Objective: The purpose of the present study was to examine the acoustic features of crying demonstrated by infants who experienced apnea of infancy (AOI) and compare these features to a non-AOI group of infants. Based on past physiological descriptions of AOI, three predictions in regard to the influence of AOI on acoustic cry features were proposed: (1) the rate of crying would be significantly faster among infants with AOI, (2) the latency of crying onset would be significantly longer among infants with AOI and (3) the F0 characterizing an overall episode of crying would be significantly lower among infants with AOI. Patients and methods: Pain-induced crying episodes were collected from a group of healthy term infants (HT) and those with AOI. One complete crying episode was obtained from each infant and analyzed acoustically with regard to durational and spectral features of the cry. Results: Infants comprising the AOI group were found to demonstrate a significantly longer cry latency and lower F0 compared to HT infants. Conclusions: The acoustic cry features measured for the AOI infants are discussed with regard to past reports of poor arousal and decreased muscle tone. A model of AOI crying is proposed whereby the autonomic nervous system and associated pathways are slower to interpret pain stimulus compared to HT infants.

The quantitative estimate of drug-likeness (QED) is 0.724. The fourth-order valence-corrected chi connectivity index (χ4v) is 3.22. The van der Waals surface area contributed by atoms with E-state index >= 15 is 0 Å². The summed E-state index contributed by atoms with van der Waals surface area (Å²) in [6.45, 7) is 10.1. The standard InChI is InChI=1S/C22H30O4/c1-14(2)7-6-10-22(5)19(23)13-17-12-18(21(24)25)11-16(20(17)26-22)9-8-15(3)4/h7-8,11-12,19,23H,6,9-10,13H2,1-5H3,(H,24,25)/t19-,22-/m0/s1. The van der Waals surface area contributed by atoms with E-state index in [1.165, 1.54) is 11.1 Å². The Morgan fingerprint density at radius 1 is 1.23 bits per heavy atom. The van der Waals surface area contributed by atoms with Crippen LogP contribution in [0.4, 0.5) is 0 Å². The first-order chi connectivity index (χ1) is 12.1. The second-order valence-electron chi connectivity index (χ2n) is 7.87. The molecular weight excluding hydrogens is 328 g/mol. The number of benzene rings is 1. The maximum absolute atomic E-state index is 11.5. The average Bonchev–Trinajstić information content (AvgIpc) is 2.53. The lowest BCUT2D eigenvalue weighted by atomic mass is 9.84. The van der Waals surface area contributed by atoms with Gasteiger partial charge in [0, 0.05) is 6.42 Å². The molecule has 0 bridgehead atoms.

|Original language||English (US)|
|Number of pages||7|
|Journal||International Journal of Pediatric Otorhinolaryngology|
|State||Published - Jul 2007|
All Science Journal Classification (ASJC) codes
- Pediatrics, Perinatology, and Child Health